The Meeting Place | Janette Oke and T. Davis Bunn

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The story of two women who are developing their faith in a highly unusual, almost unbelievable situation…but then isn’t that the fitting description of a good story? When you can suspend reality and pretend.  And in that pretending, suspend expectations?  When you can do that, The Meeting Place becomes an absolutely beautiful story of an era on the Americas that we don’t often visit. The British rule Canada, England is as war with France and the settlers in Canada are forced to take a side that makes no sense to them.

I have not read many of Janette Oke books because in the past; I had a difficult time getting to a point where the story began. This book was a pleasant change from what I expected.  Perhaps the addition of another author to the mix has helped.

I enjoyed reading about the clothing, furniture, foods and culture of the period in time, but the depth of the story comes in the spiritual growth achieved at separate times by young couples, one each in the French camp and the English camp. The British authorities bring the political situation to ‘a head’ and arbitrarily force the French Acadians into exile in the lower colonies (another history story that we find familiar).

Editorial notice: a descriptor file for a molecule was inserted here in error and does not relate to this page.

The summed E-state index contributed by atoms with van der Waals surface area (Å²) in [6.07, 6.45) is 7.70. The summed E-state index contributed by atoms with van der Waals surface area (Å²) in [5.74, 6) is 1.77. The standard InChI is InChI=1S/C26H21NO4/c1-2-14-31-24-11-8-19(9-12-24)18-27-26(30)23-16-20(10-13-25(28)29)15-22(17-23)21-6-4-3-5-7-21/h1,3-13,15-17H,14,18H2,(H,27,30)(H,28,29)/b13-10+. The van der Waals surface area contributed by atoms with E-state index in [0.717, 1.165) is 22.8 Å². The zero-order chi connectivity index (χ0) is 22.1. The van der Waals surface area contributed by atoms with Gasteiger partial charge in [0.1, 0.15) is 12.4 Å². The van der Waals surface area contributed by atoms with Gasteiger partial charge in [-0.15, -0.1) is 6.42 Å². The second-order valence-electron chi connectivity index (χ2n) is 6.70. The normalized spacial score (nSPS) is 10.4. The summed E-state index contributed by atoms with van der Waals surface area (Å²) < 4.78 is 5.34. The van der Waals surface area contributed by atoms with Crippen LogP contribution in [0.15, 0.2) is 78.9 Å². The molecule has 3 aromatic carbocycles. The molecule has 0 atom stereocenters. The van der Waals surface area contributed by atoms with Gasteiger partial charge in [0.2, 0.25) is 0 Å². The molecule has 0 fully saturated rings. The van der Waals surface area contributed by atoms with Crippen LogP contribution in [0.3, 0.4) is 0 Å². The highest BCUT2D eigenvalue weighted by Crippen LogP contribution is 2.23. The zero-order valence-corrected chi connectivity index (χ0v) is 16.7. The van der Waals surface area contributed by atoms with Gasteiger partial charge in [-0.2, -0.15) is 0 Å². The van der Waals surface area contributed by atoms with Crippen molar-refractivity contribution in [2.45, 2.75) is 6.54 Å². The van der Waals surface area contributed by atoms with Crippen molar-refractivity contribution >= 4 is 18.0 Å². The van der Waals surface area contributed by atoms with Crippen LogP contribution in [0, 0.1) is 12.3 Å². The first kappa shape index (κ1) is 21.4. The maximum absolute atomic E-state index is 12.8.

As the main characters are growing spiritually, two young women, French and English, seek solitude in the same high country meadow and very much against the grain of the British community, become close friends and sisters in Christianity. They read scriptures together and young Catherine visits Louise’s large family in the French community. They share the happiness of marriage and the birth of a daughter to each of them. Angst and stress pains both of them as Louise’s baby does not thrive. French people do not have reasonable access to medical care, but Catherine comes up with a plan where the two ‘trade’ babies and she smuggles Louise’s baby out to a doctor.

While she is gone with her father, the British troops deport the Acadians — and Catherine’s baby girl! The story leaves readers in suspension…as each mother is doing her very best by the child she is raising for a friend while missing her own darling child. The sacrifice has meant that both children will survive and that there will be other changes in the lives of the characters.

There is so much more to this story — everything doesn’t happen smoothly in a couple paragraphs! Treat yourself to a good read that will make you smile and shed a few tears. I have not read many of Janette Oaks books because in the past, I had a difficult time getting to a point where the story began. This book was a pleasant change from what I expected. I highly recommend The Meeting Place.

 

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